Eager to increase attendance at Engel Stadium, Engel signed a minor league contract with Mitchell in the early spring of 1931 to play exhibitions for the Lookouts. Newspapers across the country swallowed up the news – a photo of Mitchell signing his contract, with Dr Joe Mitchell, his optometrist father, standing nearby, even appeared on the front page of the Daily New York News.
The Chattanooga Daily Schedules The sports section, meanwhile, launched the stereotypes of the time: “When she’s not in uniform, Jackie dons an apron and joins in with the housework,” reads under images of Mitchell at the House. “… Jackie can take that left-handed fin and mix a medium paste or swing a nasty broom.” Maybe that’s where she got so much power in her throwing arm.
In early April 1931, returning to New York from spring training in Florida, the Yankees stopped in Chattanooga for exhibitions against the Lookouts. Engel has announced that he will pitch his newly signed southpaw against them. The accomplished promoter ardently stoked the fire for the story.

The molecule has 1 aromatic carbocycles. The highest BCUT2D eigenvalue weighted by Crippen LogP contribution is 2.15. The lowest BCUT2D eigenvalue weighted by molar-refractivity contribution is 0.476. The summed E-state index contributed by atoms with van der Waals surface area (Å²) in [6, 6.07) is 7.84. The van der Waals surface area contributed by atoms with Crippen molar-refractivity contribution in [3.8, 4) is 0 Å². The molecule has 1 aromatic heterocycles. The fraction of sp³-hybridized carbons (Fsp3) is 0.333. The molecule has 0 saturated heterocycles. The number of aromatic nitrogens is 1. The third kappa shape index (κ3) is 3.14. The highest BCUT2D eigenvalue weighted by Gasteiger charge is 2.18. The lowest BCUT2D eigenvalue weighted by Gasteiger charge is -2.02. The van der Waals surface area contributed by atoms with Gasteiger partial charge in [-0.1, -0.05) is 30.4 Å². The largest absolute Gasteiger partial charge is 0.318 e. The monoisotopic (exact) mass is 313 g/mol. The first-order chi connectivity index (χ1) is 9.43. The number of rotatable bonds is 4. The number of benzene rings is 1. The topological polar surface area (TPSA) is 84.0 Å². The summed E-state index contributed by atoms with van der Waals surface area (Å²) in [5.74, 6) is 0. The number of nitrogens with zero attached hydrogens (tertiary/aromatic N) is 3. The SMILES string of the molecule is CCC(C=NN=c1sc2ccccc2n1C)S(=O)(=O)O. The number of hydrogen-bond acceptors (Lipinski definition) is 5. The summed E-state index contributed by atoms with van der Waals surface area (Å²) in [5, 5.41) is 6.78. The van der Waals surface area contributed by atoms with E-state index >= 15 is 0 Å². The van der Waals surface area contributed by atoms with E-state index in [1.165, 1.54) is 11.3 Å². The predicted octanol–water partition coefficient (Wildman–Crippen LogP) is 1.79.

“I think Jackie Mitchell is going to cheat on Babe Ruth because he is easily fooled, especially by a girl,” he said, adding: “I don’t think so [our outfielders] will have something to do.
Days before Mitchell’s debut, a news agency reporter watched her practice for the big game with “a helpful neighbor” in her backyard. Engel planned to keep her hidden until she took the mound. “I’ll do my best,” Mitchell told the reporter, “… and I’ll go there with a lot of drive and with my decision made on one thing: Babe Ruth fan.”
Jackie Mitchell eliminates Babe Ruth, Lou Gehrig
The Yankees and Lookouts were scheduled to play on April 1, but the game was rained. Some have speculated that a game scheduled for April Fools would have revealed Engel’s true intentions. Four New York press reporters interviewed Mitchell that day about his big league ambitions.
The next day, 4,000 fans attended the exhibition at Engel Stadium. A Universal film crew was on hand to document the event and screen it in theaters. Fans didn’t have to wait long for Mitchell to take on Ruth. Under the roar of the crowd, she took the mound as a reliever in the first round. Ruth tipped her cap at Mitchell, who was calm despite the hype. His first pitch was an inside ball.
READ MORE: 10 Things You May Not Know About Babe Ruth